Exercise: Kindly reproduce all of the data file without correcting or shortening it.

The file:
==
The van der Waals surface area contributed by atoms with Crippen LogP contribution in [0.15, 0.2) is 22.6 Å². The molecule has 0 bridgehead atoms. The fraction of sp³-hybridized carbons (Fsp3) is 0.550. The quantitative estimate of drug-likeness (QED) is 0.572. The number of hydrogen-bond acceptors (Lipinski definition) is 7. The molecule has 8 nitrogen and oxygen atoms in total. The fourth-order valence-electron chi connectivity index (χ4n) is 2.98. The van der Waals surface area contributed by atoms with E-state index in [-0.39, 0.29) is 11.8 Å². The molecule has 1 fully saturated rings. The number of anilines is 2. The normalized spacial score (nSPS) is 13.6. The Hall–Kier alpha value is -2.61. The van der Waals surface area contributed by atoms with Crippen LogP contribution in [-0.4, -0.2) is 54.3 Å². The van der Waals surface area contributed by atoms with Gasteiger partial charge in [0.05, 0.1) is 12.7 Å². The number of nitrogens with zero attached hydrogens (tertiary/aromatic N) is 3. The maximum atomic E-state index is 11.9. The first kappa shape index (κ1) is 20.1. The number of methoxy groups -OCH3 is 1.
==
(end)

The van der Waals surface area contributed by atoms with Crippen LogP contribution in [0.15, 0.2) is 22.6 Å². The molecule has 0 bridgehead atoms. The fraction of sp³-hybridized carbons (Fsp3) is 0.550. The quantitative estimate of drug-likeness (QED) is 0.572. The number of hydrogen-bond acceptors (Lipinski definition) is 7. The molecule has 8 nitrogen and oxygen atoms in total. The fourth-order valence-electron chi connectivity index (χ4n) is 2.98. The van der Waals surface area contributed by atoms with E-state index in [-0.39, 0.29) is 11.8 Å². The molecule has 1 fully saturated rings. The number of anilines is 2. The normalized spacial score (nSPS) is 13.6. The Hall–Kier alpha value is -2.61. The van der Waals surface area contributed by atoms with Crippen LogP contribution in [-0.4, -0.2) is 54.3 Å². The van der Waals surface area contributed by atoms with Gasteiger partial charge in [0.05, 0.1) is 12.7 Å². The number of nitrogens with zero attached hydrogens (tertiary/aromatic N) is 3. The maximum atomic E-state index is 11.9. The first kappa shape index (κ1) is 20.1. The number of methoxy groups -OCH3 is 1.